budget for such an inexpensive router, or be possible, for whatever
    technical reasons one may come up withy, in their environement.

    That said, here are the steps to insure a fully functional multihomed DC/DNS
    and/or RAS server:

    1. In Network & Dialup connections, Advanced menu, Advanced Settings, in the
    top window, make sure the internal interface is at the top of the binding
    order. If not, move it to the top. This insures all network requests will
    default to the internal interface.

    2. Insure that all the NICS only point to your internal DNS server(s) only
    and none others. Reason, is we don't want to use the external interface,
    especially if the internal interface fails, it will seek the external
    interface properties.

    3. Disable NetBIOS on the other NICs (i know you did that thru the reg with
    that article, but insure that it's disabled in NIC properties too). May want
    to take a look at this to stop NetBIOS on teh RRAS interfaces:
    296379 - How to Disable NetBIOS on an Incoming Remote Access Interface [Reg

    Otherwise, RRAS or not, it will cause duplicate name errors because Windows
    sees itself with multi names thru the Browser service but with different

    4. Disable File and Print services and disable MS Client on the outer NIC.
    Uncheck reg this connection in DNS tab of IP properties/Advanced. Now if you
    need these for whatever reason for resource access from clients, then you
    would probably have to keep them on.

    5. In DNS, delete the other NIC references for the LdapIpAddress - the blank
    domain FQDN - that looks like (same as parent). If this is a GC, you need
    also stop the GC record as well.

    To stop these from registering that info, I used these two articles. The
    first article shows the reg entries to use to stop registering, and the
    other article to determine how to stop the GC (Global Catalog) record. If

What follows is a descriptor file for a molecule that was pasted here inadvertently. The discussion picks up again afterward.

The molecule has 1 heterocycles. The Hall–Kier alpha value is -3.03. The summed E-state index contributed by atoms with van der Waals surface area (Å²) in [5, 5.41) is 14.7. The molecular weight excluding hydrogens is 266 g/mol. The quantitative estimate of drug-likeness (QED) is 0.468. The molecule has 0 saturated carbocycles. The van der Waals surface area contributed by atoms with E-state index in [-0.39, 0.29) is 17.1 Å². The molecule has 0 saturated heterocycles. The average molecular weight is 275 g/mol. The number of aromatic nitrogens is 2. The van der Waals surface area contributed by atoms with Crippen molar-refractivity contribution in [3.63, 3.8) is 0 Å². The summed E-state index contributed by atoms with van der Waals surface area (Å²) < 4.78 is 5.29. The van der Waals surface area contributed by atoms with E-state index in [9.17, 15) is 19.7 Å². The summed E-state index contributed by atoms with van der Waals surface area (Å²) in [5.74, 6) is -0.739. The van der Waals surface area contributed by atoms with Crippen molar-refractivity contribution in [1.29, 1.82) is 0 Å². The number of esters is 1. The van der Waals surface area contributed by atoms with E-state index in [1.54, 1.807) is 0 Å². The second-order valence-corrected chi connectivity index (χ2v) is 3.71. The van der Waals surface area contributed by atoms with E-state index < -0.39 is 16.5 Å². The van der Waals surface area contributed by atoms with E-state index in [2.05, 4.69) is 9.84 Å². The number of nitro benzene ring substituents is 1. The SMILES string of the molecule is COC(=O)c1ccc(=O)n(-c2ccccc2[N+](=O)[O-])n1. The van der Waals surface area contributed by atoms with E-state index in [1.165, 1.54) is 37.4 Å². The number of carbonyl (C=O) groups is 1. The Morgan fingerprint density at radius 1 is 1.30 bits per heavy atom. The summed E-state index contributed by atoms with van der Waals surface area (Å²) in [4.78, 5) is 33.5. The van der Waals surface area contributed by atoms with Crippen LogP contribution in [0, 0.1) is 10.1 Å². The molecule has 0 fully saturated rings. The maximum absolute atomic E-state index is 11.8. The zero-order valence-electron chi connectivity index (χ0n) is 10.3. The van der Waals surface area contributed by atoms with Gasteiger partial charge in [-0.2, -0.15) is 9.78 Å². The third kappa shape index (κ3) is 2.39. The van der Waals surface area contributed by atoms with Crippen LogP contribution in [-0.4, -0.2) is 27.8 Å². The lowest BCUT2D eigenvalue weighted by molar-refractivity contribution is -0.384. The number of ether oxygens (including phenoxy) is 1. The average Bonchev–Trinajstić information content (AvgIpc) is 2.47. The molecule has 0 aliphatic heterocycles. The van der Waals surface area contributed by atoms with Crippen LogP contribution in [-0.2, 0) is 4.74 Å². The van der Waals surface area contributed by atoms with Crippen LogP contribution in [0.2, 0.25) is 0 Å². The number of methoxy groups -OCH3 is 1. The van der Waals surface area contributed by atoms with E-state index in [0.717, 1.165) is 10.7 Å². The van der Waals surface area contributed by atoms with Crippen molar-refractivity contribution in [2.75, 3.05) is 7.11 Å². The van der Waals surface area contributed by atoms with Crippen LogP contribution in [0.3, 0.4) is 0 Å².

both of these records contain the external IP, it may cause problems with
    client logon, GPOs applying (client side extensions), Exchange issues, and
    the DC Locator functions.

    Private Network Interfaces on a Domain Controller Are Registered in DNS:

    Restrict the DNS SRV resource records updated by the Net Logon service
    [including GC]:

    Therefore, to start off, let's disable the SRV record registration process
    in the reg. If this Value does not exist, create it.


    Registry value: DnsAvoidRegisterRecords
    Data type: REG_MULTI_SZ
    Values: LdapIpAddress

    After you set this value, you must manually create the internal IP address
    for your DC, (which is the LdapIpAddress, and this reg entry needs to be
    done on each DC, and a record created for each DC), to appear as:

    (same as parent) A "TheInternalIpAddress"

    To perform this, just rt-click your zone, new host,
    leave the hostname blank, and enter the IP of the internal NIC.

    You'll need to also manually create the GcIpAddress as well, if this is a
    GC. This is crucial as well as the above record, because an internal client
    cannot communicate with the external IP and can be a major concern with
    numerous processes, including the logon process, Exchange DS Access errors,

    The GC record is located under the _msdcs._gc SRV record under the zone. So
    all you
    need to do, is rt-click the 'gc' folder under the '_msdcs' folder, new host,
    and leave the hostname blank, and enter the IP of the internal NIC.